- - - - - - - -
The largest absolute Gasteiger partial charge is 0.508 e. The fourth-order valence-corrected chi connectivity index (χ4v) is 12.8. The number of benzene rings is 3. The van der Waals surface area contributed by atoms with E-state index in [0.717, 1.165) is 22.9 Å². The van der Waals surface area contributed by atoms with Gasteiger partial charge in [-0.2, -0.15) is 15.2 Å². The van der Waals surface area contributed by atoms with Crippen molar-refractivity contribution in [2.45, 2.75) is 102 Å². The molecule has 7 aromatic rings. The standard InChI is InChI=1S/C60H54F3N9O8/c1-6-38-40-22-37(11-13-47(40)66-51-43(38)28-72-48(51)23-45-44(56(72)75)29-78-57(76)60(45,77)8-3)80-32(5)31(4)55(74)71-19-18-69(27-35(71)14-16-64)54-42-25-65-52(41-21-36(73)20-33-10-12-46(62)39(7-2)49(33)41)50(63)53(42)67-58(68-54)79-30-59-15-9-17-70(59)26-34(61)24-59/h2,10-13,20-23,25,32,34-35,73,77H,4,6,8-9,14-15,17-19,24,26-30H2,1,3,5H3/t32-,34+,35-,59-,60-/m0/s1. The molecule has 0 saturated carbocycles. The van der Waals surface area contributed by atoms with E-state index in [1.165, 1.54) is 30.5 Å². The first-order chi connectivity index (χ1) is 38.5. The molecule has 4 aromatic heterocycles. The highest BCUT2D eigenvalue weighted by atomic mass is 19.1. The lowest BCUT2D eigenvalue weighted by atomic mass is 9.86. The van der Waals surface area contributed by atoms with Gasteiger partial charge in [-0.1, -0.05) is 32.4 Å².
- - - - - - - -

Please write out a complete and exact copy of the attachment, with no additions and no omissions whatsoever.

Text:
The largest absolute Gasteiger partial charge is 0.508 e. The fourth-order valence-corrected chi connectivity index (χ4v) is 12.8. The number of benzene rings is 3. The van der Waals surface area contributed by atoms with E-state index in [0.717, 1.165) is 22.9 Å². The van der Waals surface area contributed by atoms with Gasteiger partial charge in [-0.2, -0.15) is 15.2 Å². The van der Waals surface area contributed by atoms with Crippen molar-refractivity contribution in [2.45, 2.75) is 102 Å². The molecule has 7 aromatic rings. The standard InChI is InChI=1S/C60H54F3N9O8/c1-6-38-40-22-37(11-13-47(40)66-51-43(38)28-72-48(51)23-45-44(56(72)75)29-78-57(76)60(45,77)8-3)80-32(5)31(4)55(74)71-19-18-69(27-35(71)14-16-64)54-42-25-65-52(41-21-36(73)20-33-10-12-46(62)39(7-2)49(33)41)50(63)53(42)67-58(68-54)79-30-59-15-9-17-70(59)26-34(61)24-59/h2,10-13,20-23,25,32,34-35,73,77H,4,6,8-9,14-15,17-19,24,26-30H2,1,3,5H3/t32-,34+,35-,59-,60-/m0/s1. The molecule has 0 saturated carbocycles. The van der Waals surface area contributed by atoms with E-state index in [1.165, 1.54) is 30.5 Å². The first-order chi connectivity index (χ1) is 38.5. The molecule has 4 aromatic heterocycles. The highest BCUT2D eigenvalue weighted by atomic mass is 19.1. The lowest BCUT2D eigenvalue weighted by atomic mass is 9.86. The van der Waals surface area contributed by atoms with Gasteiger partial charge in [-0.1, -0.05) is 32.4 Å².